So ask yourself a few questions.

1. Have you established church going as an inviolable habit in your family? You know how you wake up in the morning and think “maybe I’ll go on a run today” or “maybe I’ll make french toast this morning”? That’s not what church attendance should be like. It shouldn’t be an “if the mood feels right” proposition. I will always be thankful that my parents treated church attendance (morning and evening) as an immovable pattern. It wasn’t up for discussion. It wasn’t based on extenuating circumstances. It was never a maybe. We went to church. That’s what we did. That made the decision every Sunday a simple one, because there was no real decision. Except for desperate illness, we were going to show up. Giving your family the same kind of habit is a gift they won’t appreciate now, but will usually thank you for later.

2. Do you plan ahead on Saturday so you can make church a priority on Sunday? We are all busy people, so it can be hard to get to church, especially with a house full of kids. We will never make the most of our Sundays unless we prepare for them on Saturday. That likely means finishing homework, getting to bed on time, and foregoing some football. If church is an afterthought, you won’t think of it until after it’s too late.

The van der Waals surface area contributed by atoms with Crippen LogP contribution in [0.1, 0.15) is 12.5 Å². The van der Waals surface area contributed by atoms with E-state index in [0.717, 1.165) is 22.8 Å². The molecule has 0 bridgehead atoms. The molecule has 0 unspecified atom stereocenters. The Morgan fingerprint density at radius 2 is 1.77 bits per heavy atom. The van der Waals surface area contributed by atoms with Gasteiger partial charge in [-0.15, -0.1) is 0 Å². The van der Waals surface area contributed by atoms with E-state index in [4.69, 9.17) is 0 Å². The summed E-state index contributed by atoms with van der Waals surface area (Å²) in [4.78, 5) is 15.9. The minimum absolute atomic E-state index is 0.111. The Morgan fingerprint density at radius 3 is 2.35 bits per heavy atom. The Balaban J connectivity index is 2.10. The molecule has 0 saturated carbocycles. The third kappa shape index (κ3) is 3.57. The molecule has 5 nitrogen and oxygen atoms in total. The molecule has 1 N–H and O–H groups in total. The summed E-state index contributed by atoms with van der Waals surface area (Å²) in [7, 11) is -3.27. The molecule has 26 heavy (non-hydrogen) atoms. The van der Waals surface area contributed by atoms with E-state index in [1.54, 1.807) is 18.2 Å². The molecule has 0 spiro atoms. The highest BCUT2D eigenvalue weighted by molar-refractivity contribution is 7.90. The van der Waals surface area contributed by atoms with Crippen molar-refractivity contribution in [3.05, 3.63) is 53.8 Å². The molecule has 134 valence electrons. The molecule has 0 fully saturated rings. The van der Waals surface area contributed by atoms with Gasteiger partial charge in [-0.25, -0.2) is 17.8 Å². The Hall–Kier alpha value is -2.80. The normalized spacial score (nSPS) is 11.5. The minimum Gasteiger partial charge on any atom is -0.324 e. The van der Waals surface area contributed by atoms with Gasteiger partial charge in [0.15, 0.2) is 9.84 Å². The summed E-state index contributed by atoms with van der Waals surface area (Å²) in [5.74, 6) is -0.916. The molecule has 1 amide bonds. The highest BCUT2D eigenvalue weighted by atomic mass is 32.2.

3. Do you order your travel plans so as to minimize being gone from your church on Sunday? I don’t want to be legalistic with this question. I’ve traveled on Sunday before (though I try to avoid it). I take vacation and study leave and miss 8 or 9 Sundays at URC per year. I understand we live in a mobile culture. I understand people want to visit their kids and grandkids on the weekend (and boy am I thankful when ours come and visit). Gone are the days when people would be in town 50-52 weeks a year. Travel is too easy. Our families are too dispersed. But listen, this doesn’t mean we can’t make a real effort to be around on Sunday. You might want to take Friday off to go visit the kids so you can be back on Saturday night. You might want to think twice about investing in a second home that will draw you away from your church a dozen weekends every year. You might want to re-evaluate your assumption that Friday evening through Sunday evening are yours to do whatever you want wherever you want. It’s almost impossible to grow in love for your church and minister effectively in your church if you are regularly not there.